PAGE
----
The Sandbox

GWOT hot wash, straight from the wire

Welcome to The Sandbox, a forum for service members who have served or are currently serving in Iraq and Afghanistan, returned vets, spouses and caregivers. The Sandbox's focus is not on policy and partisanship (go to our Blowback page for that), but on the unclassified details of deployment -- the everyday, the extraordinary, the wonderful, the messed-up, the absurd. All correspondence is read, and as much as possible is posted, lightly edited. If you know someone who is deployed who might have something to say, please tell them about us. To submit a post click here.


August 14, 2009

Name: CAPT Benjamin Tupper
Posting date: 8/14/09
Returned from: Afghanistan
Hometown: Syracuse, NY

Target practice is a relatively easy task for a group of soldiers to accomplish. It requires a remote and unpopulated area in which to shoot, paper targets, and wooden target stands.  In America it would take a few dollars, a quick trip to a hardware store, and a couple of hours to build the latter.
Things take a little longer in Afghanistan. We were tasked with conducting a weapons qualification training event for Afghan soldiers, but executing this simple mission took weeks.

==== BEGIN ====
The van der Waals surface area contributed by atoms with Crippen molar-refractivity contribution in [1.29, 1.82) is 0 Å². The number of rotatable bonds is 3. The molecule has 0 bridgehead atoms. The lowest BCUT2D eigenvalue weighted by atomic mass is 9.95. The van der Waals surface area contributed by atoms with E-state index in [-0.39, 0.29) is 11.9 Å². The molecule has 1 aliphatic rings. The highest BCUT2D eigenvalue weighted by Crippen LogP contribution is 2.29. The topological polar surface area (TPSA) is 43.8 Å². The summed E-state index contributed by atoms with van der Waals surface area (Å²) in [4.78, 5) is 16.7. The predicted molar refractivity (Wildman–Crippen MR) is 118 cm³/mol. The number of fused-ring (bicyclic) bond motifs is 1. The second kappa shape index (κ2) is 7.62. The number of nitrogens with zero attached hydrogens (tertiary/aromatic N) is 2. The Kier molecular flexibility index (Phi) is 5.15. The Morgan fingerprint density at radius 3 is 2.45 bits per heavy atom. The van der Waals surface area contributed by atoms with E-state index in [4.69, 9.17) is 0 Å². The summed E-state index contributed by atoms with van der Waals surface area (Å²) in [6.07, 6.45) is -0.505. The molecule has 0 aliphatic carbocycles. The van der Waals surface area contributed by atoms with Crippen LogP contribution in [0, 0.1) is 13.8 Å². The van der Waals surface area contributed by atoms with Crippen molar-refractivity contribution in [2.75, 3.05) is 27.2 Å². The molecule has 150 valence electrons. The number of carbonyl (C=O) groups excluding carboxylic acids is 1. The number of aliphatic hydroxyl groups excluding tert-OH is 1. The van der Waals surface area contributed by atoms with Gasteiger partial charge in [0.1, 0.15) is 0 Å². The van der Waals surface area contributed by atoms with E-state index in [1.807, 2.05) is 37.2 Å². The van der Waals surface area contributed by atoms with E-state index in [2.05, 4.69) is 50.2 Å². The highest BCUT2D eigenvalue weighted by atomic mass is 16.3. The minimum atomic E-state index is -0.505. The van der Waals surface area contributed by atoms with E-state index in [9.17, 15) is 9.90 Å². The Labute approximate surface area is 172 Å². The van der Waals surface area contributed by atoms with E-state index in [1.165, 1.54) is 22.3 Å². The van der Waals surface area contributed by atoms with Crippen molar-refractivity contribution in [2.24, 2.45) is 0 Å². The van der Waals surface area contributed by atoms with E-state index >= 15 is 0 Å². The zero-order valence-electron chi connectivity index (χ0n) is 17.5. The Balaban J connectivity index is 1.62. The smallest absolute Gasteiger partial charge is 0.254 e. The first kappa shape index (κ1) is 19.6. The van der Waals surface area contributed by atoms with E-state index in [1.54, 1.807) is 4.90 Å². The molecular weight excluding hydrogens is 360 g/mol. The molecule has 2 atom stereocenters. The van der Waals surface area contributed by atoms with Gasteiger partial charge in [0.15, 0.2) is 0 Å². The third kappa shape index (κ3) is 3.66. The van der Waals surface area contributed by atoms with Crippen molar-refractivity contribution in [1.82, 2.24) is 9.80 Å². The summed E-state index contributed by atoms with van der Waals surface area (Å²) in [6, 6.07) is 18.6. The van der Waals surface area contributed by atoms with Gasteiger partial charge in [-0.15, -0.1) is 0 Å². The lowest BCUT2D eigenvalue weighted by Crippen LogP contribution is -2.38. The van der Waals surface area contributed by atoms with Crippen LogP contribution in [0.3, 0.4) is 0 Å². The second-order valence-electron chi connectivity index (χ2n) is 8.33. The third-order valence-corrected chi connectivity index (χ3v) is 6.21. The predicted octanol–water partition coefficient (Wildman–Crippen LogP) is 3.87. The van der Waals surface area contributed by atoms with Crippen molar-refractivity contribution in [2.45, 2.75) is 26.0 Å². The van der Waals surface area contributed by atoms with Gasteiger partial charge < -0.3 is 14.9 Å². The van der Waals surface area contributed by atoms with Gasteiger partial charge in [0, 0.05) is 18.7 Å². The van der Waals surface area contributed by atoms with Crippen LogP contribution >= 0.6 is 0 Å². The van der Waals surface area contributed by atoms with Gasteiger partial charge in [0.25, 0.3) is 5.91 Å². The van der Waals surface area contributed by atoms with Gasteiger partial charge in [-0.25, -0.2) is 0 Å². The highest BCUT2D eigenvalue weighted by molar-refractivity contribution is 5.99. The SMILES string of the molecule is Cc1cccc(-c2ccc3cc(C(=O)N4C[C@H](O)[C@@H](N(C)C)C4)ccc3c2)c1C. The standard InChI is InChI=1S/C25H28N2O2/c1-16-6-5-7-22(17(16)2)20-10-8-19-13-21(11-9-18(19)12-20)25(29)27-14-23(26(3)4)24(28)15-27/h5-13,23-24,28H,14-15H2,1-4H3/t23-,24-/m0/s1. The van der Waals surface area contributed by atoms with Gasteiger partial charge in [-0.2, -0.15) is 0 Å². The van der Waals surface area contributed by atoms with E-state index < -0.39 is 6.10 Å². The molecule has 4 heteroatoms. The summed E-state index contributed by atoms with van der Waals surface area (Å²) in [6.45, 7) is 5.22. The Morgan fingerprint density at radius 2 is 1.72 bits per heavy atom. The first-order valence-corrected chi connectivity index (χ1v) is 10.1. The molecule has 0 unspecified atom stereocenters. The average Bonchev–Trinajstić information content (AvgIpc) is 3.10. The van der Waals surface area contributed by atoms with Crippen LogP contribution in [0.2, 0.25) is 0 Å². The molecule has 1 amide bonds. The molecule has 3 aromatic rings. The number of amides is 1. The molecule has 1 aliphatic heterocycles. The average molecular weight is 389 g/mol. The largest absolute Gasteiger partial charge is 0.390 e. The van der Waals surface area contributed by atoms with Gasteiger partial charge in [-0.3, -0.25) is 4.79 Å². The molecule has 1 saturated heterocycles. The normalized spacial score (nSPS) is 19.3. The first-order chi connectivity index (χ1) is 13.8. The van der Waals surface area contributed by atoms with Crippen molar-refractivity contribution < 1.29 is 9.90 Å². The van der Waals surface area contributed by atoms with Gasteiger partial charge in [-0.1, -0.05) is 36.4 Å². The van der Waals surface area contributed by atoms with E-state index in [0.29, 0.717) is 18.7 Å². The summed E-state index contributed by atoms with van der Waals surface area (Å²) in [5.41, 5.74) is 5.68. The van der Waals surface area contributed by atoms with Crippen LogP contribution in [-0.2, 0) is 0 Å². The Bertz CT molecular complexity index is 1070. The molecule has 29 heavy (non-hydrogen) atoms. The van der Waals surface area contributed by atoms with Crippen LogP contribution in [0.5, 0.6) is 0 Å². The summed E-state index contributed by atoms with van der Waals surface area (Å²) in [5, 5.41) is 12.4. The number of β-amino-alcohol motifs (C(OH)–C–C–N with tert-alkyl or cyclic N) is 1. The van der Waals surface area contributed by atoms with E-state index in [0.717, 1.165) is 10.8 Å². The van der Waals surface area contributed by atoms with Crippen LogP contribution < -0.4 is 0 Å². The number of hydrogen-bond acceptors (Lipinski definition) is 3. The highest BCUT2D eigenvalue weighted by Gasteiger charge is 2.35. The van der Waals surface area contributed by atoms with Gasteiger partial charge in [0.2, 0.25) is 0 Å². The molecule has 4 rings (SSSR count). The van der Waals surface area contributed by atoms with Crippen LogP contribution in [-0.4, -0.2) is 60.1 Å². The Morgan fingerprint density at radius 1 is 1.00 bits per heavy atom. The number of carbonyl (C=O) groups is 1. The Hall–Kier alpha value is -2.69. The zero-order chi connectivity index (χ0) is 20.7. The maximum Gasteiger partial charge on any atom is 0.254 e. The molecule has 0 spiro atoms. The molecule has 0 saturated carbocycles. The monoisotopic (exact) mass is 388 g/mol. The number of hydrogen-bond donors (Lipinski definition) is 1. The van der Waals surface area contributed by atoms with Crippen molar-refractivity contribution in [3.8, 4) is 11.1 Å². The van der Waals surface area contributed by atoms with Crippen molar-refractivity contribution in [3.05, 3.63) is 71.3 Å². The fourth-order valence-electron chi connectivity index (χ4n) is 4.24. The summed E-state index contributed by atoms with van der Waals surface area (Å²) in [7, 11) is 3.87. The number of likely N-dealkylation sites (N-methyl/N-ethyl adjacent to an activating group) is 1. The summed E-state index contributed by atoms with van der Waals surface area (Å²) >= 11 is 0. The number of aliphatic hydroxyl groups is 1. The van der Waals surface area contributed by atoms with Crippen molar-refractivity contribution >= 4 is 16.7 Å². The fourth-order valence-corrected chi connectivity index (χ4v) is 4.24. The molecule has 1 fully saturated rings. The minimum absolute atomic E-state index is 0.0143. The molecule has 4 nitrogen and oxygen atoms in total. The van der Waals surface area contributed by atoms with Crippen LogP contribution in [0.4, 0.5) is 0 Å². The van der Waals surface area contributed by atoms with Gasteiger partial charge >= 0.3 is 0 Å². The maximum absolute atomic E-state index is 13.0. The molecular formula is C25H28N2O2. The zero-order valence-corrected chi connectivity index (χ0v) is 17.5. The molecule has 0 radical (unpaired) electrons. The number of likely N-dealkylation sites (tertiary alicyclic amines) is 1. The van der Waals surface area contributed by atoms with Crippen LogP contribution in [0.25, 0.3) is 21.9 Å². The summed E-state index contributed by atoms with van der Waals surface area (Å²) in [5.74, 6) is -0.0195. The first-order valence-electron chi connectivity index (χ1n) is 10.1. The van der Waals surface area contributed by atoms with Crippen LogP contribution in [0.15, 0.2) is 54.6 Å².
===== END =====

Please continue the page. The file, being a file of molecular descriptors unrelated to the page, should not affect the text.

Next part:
First off, we didn’t have a Home Depot out in rural Afghanistan, so building the wooden target stands had to be contracted out to an Afghan carpenter. At our base a white-bearded elder we called “The Godfather” controlled all such contracts through a mix of threats and patronage, price-gouging and delaying any project to ensure his desired level of graft. Then there was the issue of quality control. We drew up plans for the wooden target stands and gave them to the carpenter who the Godfather had selected for the job. But when the stands arrived, they had not been built to the needed specifications.

More days passed before the proper frames were built and delivered. The final price for the wooden stands was so inflated it would have made an American defense contractor envious.  

Another obstacle was the Afghan soldiers themselves. They had a strong dislike of training of any type, and the idea of target practice left them unimpressed. We would schedule a date for the weapons qualification, and they would cancel it. The excuses for the cancellation varied; it was too cold, or there was not enough fuel in the vehicles to get them to the range location. My favorite was when the Afghan supply sergeant informed us that all the ammo was locked up, and the officer with the key was on vacation for two weeks. This really caught our attention, because we were living in a war zone, where the ability to have extra ammunition handy is about as important as having oxygen to breathe.